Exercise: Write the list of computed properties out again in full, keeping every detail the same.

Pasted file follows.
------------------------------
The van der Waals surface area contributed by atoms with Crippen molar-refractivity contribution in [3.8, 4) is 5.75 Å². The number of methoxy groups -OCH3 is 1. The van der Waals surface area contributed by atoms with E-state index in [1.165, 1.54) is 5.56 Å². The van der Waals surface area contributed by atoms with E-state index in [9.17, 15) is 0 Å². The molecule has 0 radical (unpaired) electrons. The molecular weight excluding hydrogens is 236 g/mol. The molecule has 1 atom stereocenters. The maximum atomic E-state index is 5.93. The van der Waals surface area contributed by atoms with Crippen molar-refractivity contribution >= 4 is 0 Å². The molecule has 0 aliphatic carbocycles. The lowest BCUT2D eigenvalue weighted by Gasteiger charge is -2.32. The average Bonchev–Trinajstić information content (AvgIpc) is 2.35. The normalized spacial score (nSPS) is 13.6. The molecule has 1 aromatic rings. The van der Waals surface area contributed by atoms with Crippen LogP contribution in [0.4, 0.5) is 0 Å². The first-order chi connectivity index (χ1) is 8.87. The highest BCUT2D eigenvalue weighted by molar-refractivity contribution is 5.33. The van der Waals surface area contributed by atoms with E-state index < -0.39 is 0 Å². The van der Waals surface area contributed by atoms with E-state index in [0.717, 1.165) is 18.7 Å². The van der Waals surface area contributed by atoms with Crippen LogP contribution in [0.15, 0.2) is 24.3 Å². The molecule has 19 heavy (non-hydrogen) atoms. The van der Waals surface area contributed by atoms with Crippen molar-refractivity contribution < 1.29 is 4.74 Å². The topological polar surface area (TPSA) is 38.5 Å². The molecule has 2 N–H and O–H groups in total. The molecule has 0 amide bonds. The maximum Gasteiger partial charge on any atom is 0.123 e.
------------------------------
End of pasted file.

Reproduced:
The van der Waals surface area contributed by atoms with Crippen molar-refractivity contribution in [3.8, 4) is 5.75 Å². The number of methoxy groups -OCH3 is 1. The van der Waals surface area contributed by atoms with E-state index in [1.165, 1.54) is 5.56 Å². The van der Waals surface area contributed by atoms with E-state index in [9.17, 15) is 0 Å². The molecule has 0 radical (unpaired) electrons. The molecular weight excluding hydrogens is 236 g/mol. The molecule has 1 atom stereocenters. The maximum atomic E-state index is 5.93. The van der Waals surface area contributed by atoms with Crippen molar-refractivity contribution >= 4 is 0 Å². The molecule has 0 aliphatic carbocycles. The lowest BCUT2D eigenvalue weighted by Gasteiger charge is -2.32. The average Bonchev–Trinajstić information content (AvgIpc) is 2.35. The normalized spacial score (nSPS) is 13.6. The molecule has 1 aromatic rings. The van der Waals surface area contributed by atoms with Crippen LogP contribution in [0.4, 0.5) is 0 Å². The first-order chi connectivity index (χ1) is 8.87. The highest BCUT2D eigenvalue weighted by molar-refractivity contribution is 5.33. The van der Waals surface area contributed by atoms with E-state index < -0.39 is 0 Å². The van der Waals surface area contributed by atoms with E-state index in [0.717, 1.165) is 18.7 Å². The van der Waals surface area contributed by atoms with Crippen LogP contribution in [0.15, 0.2) is 24.3 Å². The molecule has 19 heavy (non-hydrogen) atoms. The van der Waals surface area contributed by atoms with Crippen molar-refractivity contribution < 1.29 is 4.74 Å². The topological polar surface area (TPSA) is 38.5 Å². The molecule has 2 N–H and O–H groups in total. The molecule has 0 amide bonds. The maximum Gasteiger partial charge on any atom is 0.123 e.